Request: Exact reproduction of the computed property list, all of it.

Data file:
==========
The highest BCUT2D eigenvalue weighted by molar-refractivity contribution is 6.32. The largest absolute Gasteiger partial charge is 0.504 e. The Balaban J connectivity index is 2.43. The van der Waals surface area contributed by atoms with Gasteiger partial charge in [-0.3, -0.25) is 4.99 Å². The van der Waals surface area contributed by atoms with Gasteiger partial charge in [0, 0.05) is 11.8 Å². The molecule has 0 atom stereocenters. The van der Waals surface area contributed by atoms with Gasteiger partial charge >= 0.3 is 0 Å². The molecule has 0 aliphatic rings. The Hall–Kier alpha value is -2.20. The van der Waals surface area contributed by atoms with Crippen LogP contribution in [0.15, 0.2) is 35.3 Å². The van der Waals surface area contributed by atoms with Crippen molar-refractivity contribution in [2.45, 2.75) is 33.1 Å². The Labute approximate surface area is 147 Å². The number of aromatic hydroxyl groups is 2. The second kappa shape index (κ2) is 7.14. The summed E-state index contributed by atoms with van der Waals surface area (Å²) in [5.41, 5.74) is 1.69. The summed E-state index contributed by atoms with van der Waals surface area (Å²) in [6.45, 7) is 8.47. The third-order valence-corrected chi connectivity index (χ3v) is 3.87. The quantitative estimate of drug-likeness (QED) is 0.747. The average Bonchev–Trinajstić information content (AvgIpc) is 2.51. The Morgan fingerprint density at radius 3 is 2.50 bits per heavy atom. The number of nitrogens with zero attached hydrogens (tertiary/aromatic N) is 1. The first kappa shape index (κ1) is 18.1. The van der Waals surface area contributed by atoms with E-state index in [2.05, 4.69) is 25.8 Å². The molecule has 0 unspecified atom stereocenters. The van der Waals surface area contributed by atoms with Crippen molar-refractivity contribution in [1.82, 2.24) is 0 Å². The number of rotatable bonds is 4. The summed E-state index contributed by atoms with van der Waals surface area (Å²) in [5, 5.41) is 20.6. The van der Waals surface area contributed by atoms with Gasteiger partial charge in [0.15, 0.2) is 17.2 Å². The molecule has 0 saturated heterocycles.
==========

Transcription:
The highest BCUT2D eigenvalue weighted by molar-refractivity contribution is 6.32. The largest absolute Gasteiger partial charge is 0.504 e. The Balaban J connectivity index is 2.43. The van der Waals surface area contributed by atoms with Gasteiger partial charge in [-0.3, -0.25) is 4.99 Å². The van der Waals surface area contributed by atoms with Gasteiger partial charge in [0, 0.05) is 11.8 Å². The molecule has 0 atom stereocenters. The van der Waals surface area contributed by atoms with Gasteiger partial charge >= 0.3 is 0 Å². The molecule has 0 aliphatic rings. The Hall–Kier alpha value is -2.20. The van der Waals surface area contributed by atoms with Crippen LogP contribution in [0.15, 0.2) is 35.3 Å². The van der Waals surface area contributed by atoms with Crippen molar-refractivity contribution in [2.45, 2.75) is 33.1 Å². The Labute approximate surface area is 147 Å². The number of aromatic hydroxyl groups is 2. The second kappa shape index (κ2) is 7.14. The summed E-state index contributed by atoms with van der Waals surface area (Å²) in [5.41, 5.74) is 1.69. The summed E-state index contributed by atoms with van der Waals surface area (Å²) in [6.45, 7) is 8.47. The third-order valence-corrected chi connectivity index (χ3v) is 3.87. The quantitative estimate of drug-likeness (QED) is 0.747. The average Bonchev–Trinajstić information content (AvgIpc) is 2.51. The Morgan fingerprint density at radius 3 is 2.50 bits per heavy atom. The number of nitrogens with zero attached hydrogens (tertiary/aromatic N) is 1. The first kappa shape index (κ1) is 18.1. The van der Waals surface area contributed by atoms with E-state index in [2.05, 4.69) is 25.8 Å². The molecule has 0 unspecified atom stereocenters. The van der Waals surface area contributed by atoms with Crippen molar-refractivity contribution in [1.82, 2.24) is 0 Å². The number of rotatable bonds is 4. The summed E-state index contributed by atoms with van der Waals surface area (Å²) in [5, 5.41) is 20.6. The van der Waals surface area contributed by atoms with Gasteiger partial charge in [0.15, 0.2) is 17.2 Å². The molecule has 0 saturated heterocycles.